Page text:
Entropion in dogs is a congenital condition that occurs when the eyelid inverts or rolls inward. The dog’s eyelashes will regularly scrape the eyelid when the disease is developed.
The lower dog’s eyelid is most commonly affected when a dog has entropion.
It can affect the upper eyelid but is more common in the lower. Entropion is typically an inherited abnormality.
This disease can even occur in both eyes. The consistent rubbing of the eyelashes against the eyeball can be very painful for a pup. Entropion can also lead to scarring, vision loss, or corneal ulcers.
Which Dog Breeds Are Prone To Entropion?
Dogs with heavy face creases and droopy eyes are more prone to entropion. Cats are rarely affected.
The breeds that are most commonly affected are the following:
Even the giant breeds are commonly diagnosed with Entropion:
Symptoms of Entropion
Entropion is easily observed as the eye takes on a different look, and your dog will react to try to ease the pain.
Some of the many symptoms could include the following:
What Causes Entropion in Dogs?
Entropion is a congenital disease, and most puppies are born with it.
Other causes can include:
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Your veterinarian will first want to know if there have been any changes to the eye or trauma that might have caused the entropion.
Eye drops will typically be placed in your dog’s eyes not only to ease the pain but make it easier for the vet to diagnose when giving an optical exam.
Ophthalmologists are often required, particularly in severe cases.
A fluorescein test is performed if the vet or ophthalmologist thinks your dog has a corneal ulcer or abrasion.
The fluorescein is a dye that is placed on the cornea and will stick to any damage of the cornea. Sometimes your vet will take a test that measures the dog’s ability to produce tears.
Surgery & Other Treatment Options
Eyelid surgery is the best and most successful way to treat entropion.
The ophthalmologist performs a surgery called a blepharoplasty that removes a small piece of tissue from the affected eyelid and pulls together and sutures the remaining tissue.
The dog will have to be put under general anesthesia.
Some dogs will need more than one surgery, especially if the entropion occurred at a younger age and the eyelids changed through aging.
Lid tacking is another procedure used for puppies from 6 to 12 months old that are affected by entropion. A stitch is placed on the affected eyelid or eyelids with the goal that as the puppy’s lid develops, it will roll out normally.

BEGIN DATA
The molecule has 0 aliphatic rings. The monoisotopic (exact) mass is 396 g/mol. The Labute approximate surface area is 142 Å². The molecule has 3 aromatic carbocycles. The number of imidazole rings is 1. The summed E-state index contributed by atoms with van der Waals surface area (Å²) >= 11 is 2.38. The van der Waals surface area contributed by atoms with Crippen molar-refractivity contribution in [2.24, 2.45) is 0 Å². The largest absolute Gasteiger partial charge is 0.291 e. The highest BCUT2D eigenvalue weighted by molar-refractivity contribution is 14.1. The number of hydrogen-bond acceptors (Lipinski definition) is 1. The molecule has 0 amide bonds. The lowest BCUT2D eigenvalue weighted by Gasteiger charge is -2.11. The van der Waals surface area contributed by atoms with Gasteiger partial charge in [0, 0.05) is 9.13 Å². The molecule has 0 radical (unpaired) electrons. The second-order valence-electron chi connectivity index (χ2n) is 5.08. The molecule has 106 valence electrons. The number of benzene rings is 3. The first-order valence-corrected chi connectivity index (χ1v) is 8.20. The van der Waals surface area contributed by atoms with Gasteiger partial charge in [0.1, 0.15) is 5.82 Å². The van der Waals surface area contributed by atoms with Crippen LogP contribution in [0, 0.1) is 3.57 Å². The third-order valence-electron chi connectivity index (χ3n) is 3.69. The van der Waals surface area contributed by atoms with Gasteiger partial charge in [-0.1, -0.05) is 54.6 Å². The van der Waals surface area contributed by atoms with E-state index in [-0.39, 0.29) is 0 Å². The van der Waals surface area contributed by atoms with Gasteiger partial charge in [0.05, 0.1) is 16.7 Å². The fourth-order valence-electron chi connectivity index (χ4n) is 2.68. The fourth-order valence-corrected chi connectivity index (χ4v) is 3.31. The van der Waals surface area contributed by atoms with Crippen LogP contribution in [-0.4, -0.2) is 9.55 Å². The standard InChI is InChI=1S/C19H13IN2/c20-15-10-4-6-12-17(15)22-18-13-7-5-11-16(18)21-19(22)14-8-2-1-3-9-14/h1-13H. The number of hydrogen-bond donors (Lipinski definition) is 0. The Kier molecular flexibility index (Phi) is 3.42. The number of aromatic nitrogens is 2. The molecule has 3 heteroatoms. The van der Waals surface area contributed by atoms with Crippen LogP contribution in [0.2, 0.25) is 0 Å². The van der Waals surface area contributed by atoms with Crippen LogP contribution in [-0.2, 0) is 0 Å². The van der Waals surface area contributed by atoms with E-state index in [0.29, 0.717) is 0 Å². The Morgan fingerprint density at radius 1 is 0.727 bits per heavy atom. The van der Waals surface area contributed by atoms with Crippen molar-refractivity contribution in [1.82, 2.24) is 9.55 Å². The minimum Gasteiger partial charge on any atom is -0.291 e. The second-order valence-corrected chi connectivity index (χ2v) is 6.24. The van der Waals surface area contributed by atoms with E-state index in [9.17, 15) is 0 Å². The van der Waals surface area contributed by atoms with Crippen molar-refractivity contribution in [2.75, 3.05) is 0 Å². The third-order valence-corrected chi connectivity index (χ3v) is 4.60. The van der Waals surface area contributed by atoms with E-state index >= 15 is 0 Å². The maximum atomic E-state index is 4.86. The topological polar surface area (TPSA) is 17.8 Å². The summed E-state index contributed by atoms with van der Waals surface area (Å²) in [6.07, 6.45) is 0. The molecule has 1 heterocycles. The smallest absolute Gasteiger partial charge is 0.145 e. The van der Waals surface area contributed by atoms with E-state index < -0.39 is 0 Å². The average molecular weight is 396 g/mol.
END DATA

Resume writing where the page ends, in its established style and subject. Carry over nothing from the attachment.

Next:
Unfortunately, this is not always a long term solution.
Dogs with corneal abrasions will be prescribed to take some antibiotic eye drops and atropine drops or even ointment. This helps to ease the pain and spasms that sometimes accompany the scrapes.
If atropine drops are taken, try to keep your dog out of the sun.
If your dog has a corneal ulcer, a soft lens is sometimes put in the affected eye. Or antibiotics, non-steroid anti-inflammatory medications, as well as atropine, might be recommended.
If the ulcer doesn’t heal, surgery could be required to remove the damaged tissue.
Brow lifting is a rare but sometimes used procedure that places permanent implants in the affected eye. Although non-invasive, this procedure is not always available or effective.
The veterinarian or ophthalmologist will give you the post-surgery directions.
Usually, dogs are required to stay indoors with outdoor bathroom breaks being supervised. Often, an Elizabethan collar is necessary until the sutures have been removed. Any sun or bright lights need to be avoided.
Your vet will also prescribe anti-inflammatory medication and pain relief meds. Antibiotics are sometimes given to prevent infection.
Follow up visits with the vet will be necessary to see the progress of the healing and then to remove sutures.
Dogs with corneal ulcers or abrasions will be required to come in once a week for an eye exam and to make sure the cornea is healing correctly.
Dogs that have to undergo entropion surgery have an excellent prognosis with a 90% success rate. Their ability to lead a happy life and see properly is usually the result.
In some cases, a second surgery could be necessary to correct the disease, particularly in younger dogs.
How Much Does Entropion Surgery Cost?
The average cost for entropion surgery is anywhere from $350 to $600 if the surgery is performed by your dog’s regular vet (and in less severe cases).
However, if a veterinary surgeon or ophthalmologist perform the surgery, the cost can go up to as high as $1,500. Of course, the cost depends on where you live and the surgeon’s experience.
The post-surgery costs with the prescribed medication, vet follow-ups, and other supplies could be another $300 to $400.
There is no prevention for entropion. If you do have a dog that is affected, that dog should not be bred as it will be passed onto the offspring.
Watch for the signs, and you can get on top of the disease if it occurs in your dog. And your dog will continue to live a long, happy life!
Can Pet Insurance Help with Entropion?
If your dog is a breed that has a pre-disposition for entropion disease, you should seriously consider pet insurance.
Pet insurance will help offset the cost of the surgery up to 90%, and the prescribed medication is usually reduced by at least half.
And if you are lucky enough to have a dog that doesn’t have entropion, the pet insurance will undoubtedly offset any other illness or even accident that occurs. It can truly be a big savings.
If pet insurance is of interest to you and you don’t know where to start, our guide can help answer your questions and give you a list of the best pet insurance companies.
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